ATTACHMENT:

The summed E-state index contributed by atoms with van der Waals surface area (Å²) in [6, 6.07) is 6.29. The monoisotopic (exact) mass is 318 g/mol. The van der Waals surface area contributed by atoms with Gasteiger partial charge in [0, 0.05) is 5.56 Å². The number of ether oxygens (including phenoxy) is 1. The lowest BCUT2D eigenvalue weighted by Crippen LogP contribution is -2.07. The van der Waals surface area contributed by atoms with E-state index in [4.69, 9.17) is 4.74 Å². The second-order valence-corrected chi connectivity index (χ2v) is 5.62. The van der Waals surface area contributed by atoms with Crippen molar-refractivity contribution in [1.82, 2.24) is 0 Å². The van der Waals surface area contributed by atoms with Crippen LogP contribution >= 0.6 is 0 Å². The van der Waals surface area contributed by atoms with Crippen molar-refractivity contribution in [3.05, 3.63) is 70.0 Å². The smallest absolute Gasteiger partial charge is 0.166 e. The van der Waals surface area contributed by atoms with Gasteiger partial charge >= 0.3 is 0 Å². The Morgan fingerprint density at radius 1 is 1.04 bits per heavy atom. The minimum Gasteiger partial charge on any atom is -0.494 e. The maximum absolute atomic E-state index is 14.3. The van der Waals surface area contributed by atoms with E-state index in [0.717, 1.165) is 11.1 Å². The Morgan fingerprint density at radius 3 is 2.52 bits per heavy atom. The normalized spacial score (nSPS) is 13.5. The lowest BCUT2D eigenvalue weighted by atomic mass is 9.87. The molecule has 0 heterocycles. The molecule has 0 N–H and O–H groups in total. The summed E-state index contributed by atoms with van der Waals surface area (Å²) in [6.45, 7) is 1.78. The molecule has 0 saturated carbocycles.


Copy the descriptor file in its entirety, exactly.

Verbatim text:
The summed E-state index contributed by atoms with van der Waals surface area (Å²) in [6, 6.07) is 6.29. The monoisotopic (exact) mass is 318 g/mol. The van der Waals surface area contributed by atoms with Gasteiger partial charge in [0, 0.05) is 5.56 Å². The number of ether oxygens (including phenoxy) is 1. The lowest BCUT2D eigenvalue weighted by Crippen LogP contribution is -2.07. The van der Waals surface area contributed by atoms with E-state index in [4.69, 9.17) is 4.74 Å². The second-order valence-corrected chi connectivity index (χ2v) is 5.62. The van der Waals surface area contributed by atoms with Crippen molar-refractivity contribution in [1.82, 2.24) is 0 Å². The van der Waals surface area contributed by atoms with Crippen LogP contribution >= 0.6 is 0 Å². The van der Waals surface area contributed by atoms with Crippen molar-refractivity contribution in [3.05, 3.63) is 70.0 Å². The smallest absolute Gasteiger partial charge is 0.166 e. The van der Waals surface area contributed by atoms with Gasteiger partial charge >= 0.3 is 0 Å². The Morgan fingerprint density at radius 1 is 1.04 bits per heavy atom. The minimum Gasteiger partial charge on any atom is -0.494 e. The maximum absolute atomic E-state index is 14.3. The van der Waals surface area contributed by atoms with E-state index in [0.717, 1.165) is 11.1 Å². The Morgan fingerprint density at radius 3 is 2.52 bits per heavy atom. The normalized spacial score (nSPS) is 13.5. The lowest BCUT2D eigenvalue weighted by atomic mass is 9.87. The molecule has 0 heterocycles. The molecule has 0 N–H and O–H groups in total. The summed E-state index contributed by atoms with van der Waals surface area (Å²) in [6.45, 7) is 1.78. The molecule has 0 saturated carbocycles.